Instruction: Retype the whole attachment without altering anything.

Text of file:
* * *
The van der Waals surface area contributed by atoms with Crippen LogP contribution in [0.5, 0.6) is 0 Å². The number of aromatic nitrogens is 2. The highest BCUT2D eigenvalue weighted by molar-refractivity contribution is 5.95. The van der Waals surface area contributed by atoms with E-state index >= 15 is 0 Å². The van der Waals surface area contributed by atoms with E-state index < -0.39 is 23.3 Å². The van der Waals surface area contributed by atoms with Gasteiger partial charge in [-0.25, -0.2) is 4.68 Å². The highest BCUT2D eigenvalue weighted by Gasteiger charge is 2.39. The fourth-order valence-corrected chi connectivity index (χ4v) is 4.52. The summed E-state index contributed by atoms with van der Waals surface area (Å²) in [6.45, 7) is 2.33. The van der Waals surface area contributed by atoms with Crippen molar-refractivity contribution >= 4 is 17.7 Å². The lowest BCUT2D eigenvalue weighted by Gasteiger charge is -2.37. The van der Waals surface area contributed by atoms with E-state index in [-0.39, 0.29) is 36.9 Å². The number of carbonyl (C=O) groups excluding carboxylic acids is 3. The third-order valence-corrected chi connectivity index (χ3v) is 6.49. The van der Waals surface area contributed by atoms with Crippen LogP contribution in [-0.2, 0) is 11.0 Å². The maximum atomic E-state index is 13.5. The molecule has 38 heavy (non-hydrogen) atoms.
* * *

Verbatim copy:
The van der Waals surface area contributed by atoms with Crippen LogP contribution in [0.5, 0.6) is 0 Å². The number of aromatic nitrogens is 2. The highest BCUT2D eigenvalue weighted by molar-refractivity contribution is 5.95. The van der Waals surface area contributed by atoms with E-state index >= 15 is 0 Å². The van der Waals surface area contributed by atoms with E-state index < -0.39 is 23.3 Å². The van der Waals surface area contributed by atoms with Gasteiger partial charge in [-0.25, -0.2) is 4.68 Å². The highest BCUT2D eigenvalue weighted by Gasteiger charge is 2.39. The fourth-order valence-corrected chi connectivity index (χ4v) is 4.52. The summed E-state index contributed by atoms with van der Waals surface area (Å²) in [6.45, 7) is 2.33. The van der Waals surface area contributed by atoms with Crippen molar-refractivity contribution >= 4 is 17.7 Å². The lowest BCUT2D eigenvalue weighted by Gasteiger charge is -2.37. The van der Waals surface area contributed by atoms with E-state index in [-0.39, 0.29) is 36.9 Å². The number of carbonyl (C=O) groups excluding carboxylic acids is 3. The third-order valence-corrected chi connectivity index (χ3v) is 6.49. The van der Waals surface area contributed by atoms with Crippen LogP contribution in [-0.2, 0) is 11.0 Å². The maximum atomic E-state index is 13.5. The molecule has 38 heavy (non-hydrogen) atoms.